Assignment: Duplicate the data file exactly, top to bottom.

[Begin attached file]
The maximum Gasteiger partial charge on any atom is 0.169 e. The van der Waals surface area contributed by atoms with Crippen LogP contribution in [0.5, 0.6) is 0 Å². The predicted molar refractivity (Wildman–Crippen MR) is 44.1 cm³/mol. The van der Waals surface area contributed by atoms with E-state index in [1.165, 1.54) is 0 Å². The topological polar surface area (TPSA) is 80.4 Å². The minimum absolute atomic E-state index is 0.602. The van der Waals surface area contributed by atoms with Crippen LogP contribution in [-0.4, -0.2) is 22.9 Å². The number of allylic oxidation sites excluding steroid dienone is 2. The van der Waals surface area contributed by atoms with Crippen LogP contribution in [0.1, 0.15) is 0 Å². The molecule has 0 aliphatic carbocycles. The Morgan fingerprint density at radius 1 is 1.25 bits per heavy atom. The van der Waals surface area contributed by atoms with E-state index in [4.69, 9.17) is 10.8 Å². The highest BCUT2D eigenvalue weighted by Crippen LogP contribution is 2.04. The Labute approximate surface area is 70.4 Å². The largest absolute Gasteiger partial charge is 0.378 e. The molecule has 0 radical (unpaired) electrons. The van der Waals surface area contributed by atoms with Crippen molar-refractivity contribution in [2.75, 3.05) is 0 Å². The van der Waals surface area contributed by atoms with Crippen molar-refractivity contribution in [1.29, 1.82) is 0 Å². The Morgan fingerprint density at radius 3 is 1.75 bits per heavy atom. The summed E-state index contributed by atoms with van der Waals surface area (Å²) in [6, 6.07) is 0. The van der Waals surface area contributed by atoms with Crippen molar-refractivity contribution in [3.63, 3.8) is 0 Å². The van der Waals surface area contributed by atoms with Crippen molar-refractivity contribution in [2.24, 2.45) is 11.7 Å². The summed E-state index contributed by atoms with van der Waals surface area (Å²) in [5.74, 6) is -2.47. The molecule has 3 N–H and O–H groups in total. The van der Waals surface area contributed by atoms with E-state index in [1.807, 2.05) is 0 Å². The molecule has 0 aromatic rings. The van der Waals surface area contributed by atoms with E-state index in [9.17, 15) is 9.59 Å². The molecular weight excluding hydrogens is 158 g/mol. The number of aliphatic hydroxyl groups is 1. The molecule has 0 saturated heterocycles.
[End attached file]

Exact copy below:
The maximum Gasteiger partial charge on any atom is 0.169 e. The van der Waals surface area contributed by atoms with Crippen LogP contribution in [0.5, 0.6) is 0 Å². The predicted molar refractivity (Wildman–Crippen MR) is 44.1 cm³/mol. The van der Waals surface area contributed by atoms with E-state index in [1.165, 1.54) is 0 Å². The topological polar surface area (TPSA) is 80.4 Å². The minimum absolute atomic E-state index is 0.602. The van der Waals surface area contributed by atoms with Crippen LogP contribution in [-0.4, -0.2) is 22.9 Å². The number of allylic oxidation sites excluding steroid dienone is 2. The van der Waals surface area contributed by atoms with Crippen LogP contribution in [0.1, 0.15) is 0 Å². The molecule has 0 aliphatic carbocycles. The Morgan fingerprint density at radius 1 is 1.25 bits per heavy atom. The van der Waals surface area contributed by atoms with E-state index in [4.69, 9.17) is 10.8 Å². The highest BCUT2D eigenvalue weighted by Crippen LogP contribution is 2.04. The Labute approximate surface area is 70.4 Å². The largest absolute Gasteiger partial charge is 0.378 e. The molecule has 0 radical (unpaired) electrons. The van der Waals surface area contributed by atoms with Crippen molar-refractivity contribution in [2.75, 3.05) is 0 Å². The van der Waals surface area contributed by atoms with Crippen molar-refractivity contribution in [1.29, 1.82) is 0 Å². The Morgan fingerprint density at radius 3 is 1.75 bits per heavy atom. The summed E-state index contributed by atoms with van der Waals surface area (Å²) in [6, 6.07) is 0. The van der Waals surface area contributed by atoms with Crippen molar-refractivity contribution in [3.63, 3.8) is 0 Å². The van der Waals surface area contributed by atoms with Crippen molar-refractivity contribution in [2.24, 2.45) is 11.7 Å². The summed E-state index contributed by atoms with van der Waals surface area (Å²) in [5.74, 6) is -2.47. The molecule has 3 N–H and O–H groups in total. The van der Waals surface area contributed by atoms with E-state index in [1.807, 2.05) is 0 Å². The molecule has 0 aromatic rings. The van der Waals surface area contributed by atoms with E-state index in [9.17, 15) is 9.59 Å². The molecular weight excluding hydrogens is 158 g/mol. The number of aliphatic hydroxyl groups is 1. The molecule has 0 saturated heterocycles.